As most of the world knows, Super Typhoon Haiyan (Philippine name Yolanda) was one of the most violent storms ever to make landfall. On Friday, 8th November 2013 it brought death and devastation to parts of the central Philippines, most notably Tacloban City on the north-east coast of the island of Leyte. The death toll will never be known with certainty, but several thousands of people tragically lost their lives in the storm and tens of thousands of others lost their homes and possessions. Debate will rage as to whether more should have been done to get people to safety. Certainly both the path and the severity of the storm were very accurately predicted several days in advance of its arrival, and hopefully lessons will be learnt for the future.
Although the impact of the storm in the worst affected areas was truly horrific, and the legacy of that will remain for perhaps years to come, the size of the area badly affected was relatively small. Here, at the southernmost tip of the island of Leyte, we are about 120 km south of Tacloban City and there was no noteworthy damage to life or property. Very strong winds raged for about 4 hours, and many trees were brought down, but the wind was not strong enough to damage even the most basic of buildings. By early afternoon that day, the sun was out, there was only a stiff breeze and it was a pleasant day, with only the sea still churning fiercely as a reminder of the morning’s storm.
There is a very large geothermal electricity generation plant near Ormoc City in northern Leyte, which serves not only the island of Leyte but many other parts of the Visayas. The transmission lines were badly damaged in the storm and electricity was not restored in Padre Burgos until 25th November, some 2 1/2 weeks after the storm. As power outages are quite common many businesses and private residences have generators. There was a huge increase in the demand for fuel to service these generators, but the fuel distributors quickly got organised to send fuel tankers by ship from Cebu, and generators and public transport were able to operate without interruption.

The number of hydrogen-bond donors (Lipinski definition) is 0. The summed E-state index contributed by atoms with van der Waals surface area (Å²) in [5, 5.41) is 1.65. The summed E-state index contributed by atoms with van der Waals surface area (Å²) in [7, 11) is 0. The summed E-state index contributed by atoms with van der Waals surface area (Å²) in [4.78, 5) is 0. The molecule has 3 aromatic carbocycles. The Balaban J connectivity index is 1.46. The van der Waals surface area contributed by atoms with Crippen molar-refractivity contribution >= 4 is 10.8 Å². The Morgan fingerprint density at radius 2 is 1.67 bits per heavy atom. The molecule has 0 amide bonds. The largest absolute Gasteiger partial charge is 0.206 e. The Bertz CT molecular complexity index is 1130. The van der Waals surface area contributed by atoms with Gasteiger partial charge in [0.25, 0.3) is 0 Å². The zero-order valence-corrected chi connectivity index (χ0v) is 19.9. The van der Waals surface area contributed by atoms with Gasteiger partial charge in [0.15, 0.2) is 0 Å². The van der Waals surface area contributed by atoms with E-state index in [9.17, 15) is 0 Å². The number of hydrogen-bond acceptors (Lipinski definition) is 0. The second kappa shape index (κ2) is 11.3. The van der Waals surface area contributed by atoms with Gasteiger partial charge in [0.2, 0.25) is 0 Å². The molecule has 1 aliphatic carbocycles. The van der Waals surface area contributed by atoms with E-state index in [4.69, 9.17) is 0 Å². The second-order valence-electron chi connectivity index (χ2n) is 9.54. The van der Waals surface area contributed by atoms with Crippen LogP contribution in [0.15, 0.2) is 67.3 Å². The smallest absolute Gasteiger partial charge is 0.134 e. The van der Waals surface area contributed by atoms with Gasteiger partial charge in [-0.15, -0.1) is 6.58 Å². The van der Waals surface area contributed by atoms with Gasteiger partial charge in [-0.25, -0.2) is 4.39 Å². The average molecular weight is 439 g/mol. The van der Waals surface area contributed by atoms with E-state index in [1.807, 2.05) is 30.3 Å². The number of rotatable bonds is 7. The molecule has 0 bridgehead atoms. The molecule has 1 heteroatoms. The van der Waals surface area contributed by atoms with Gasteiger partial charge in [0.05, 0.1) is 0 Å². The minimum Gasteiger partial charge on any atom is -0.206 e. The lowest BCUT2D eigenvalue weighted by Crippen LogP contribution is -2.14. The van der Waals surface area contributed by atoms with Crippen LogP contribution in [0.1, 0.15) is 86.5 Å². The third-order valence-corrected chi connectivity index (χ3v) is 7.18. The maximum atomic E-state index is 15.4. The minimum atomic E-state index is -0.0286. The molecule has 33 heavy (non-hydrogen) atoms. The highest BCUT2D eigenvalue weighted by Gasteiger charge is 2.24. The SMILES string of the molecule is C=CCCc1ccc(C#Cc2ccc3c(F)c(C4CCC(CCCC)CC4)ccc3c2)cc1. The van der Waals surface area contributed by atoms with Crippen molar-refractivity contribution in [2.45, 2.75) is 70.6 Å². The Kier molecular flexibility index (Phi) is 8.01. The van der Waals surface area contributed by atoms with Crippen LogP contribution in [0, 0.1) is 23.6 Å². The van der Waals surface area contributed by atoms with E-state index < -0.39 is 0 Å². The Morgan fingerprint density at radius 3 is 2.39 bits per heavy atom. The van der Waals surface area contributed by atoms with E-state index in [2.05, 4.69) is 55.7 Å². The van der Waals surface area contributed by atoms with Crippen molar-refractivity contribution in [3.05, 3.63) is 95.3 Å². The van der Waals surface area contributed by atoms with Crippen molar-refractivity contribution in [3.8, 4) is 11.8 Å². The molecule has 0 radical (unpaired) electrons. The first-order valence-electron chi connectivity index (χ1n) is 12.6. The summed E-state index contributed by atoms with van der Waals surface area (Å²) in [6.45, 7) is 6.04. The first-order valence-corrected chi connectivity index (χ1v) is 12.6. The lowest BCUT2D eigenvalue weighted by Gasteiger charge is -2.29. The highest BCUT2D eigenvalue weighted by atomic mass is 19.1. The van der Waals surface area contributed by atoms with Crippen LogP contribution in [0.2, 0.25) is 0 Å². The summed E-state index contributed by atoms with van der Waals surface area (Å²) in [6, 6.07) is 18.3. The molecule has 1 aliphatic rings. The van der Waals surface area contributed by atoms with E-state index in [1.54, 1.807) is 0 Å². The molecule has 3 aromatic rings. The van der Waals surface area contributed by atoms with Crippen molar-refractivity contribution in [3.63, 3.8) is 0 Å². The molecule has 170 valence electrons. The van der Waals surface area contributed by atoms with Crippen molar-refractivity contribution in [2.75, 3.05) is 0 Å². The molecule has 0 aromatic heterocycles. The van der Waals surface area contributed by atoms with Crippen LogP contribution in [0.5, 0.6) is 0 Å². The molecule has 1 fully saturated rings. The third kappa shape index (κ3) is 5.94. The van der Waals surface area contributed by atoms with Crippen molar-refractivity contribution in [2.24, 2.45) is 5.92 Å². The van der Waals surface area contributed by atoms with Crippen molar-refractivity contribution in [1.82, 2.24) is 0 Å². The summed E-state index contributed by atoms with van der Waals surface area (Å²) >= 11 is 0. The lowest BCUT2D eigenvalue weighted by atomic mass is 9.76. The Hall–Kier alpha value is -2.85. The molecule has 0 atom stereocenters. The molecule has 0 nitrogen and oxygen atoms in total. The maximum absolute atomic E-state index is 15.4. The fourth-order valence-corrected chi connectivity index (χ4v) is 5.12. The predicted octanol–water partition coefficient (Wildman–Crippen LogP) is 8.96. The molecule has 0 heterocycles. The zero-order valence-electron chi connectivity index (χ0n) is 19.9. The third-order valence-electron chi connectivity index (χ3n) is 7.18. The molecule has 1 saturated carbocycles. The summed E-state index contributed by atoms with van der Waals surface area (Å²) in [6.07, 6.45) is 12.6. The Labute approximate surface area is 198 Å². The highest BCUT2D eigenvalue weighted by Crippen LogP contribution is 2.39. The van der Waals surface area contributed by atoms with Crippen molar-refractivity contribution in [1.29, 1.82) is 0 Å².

Here in the province of Southern Leyte there were some knock-on effects from the lack of electricity and the damage to communication lines, with banks and ATM’s being unable to operate for a few days and small businesses, which need electricity but could not afford to run generator, (such as small bakeries) having to close. But food, water and, after just a few days, fuel were always in plentiful supply, public transport was fully operational and life in Southern Leyte was almost completely normal even before the electricity was restored on 25th November.
Communications from our guests and posts on various on-line travel fora indicate that many people are still concerned about conditions in large areas of the Philippines from Luzon to Mindanao. We cannot answer for other areas, but the only issue now facing visitors to Southern Leyte is that there are still only a reduced number of commercial flights operating in and out of Tacloban airport. Certainly Padre Burgos Castle Resort, and other resorts and hotels in Southern Leyte, are fully operational and all tourist activities and facilities are available. Most notably, the magnificent coral reefs in Sogod Bay were not damaged by the storm.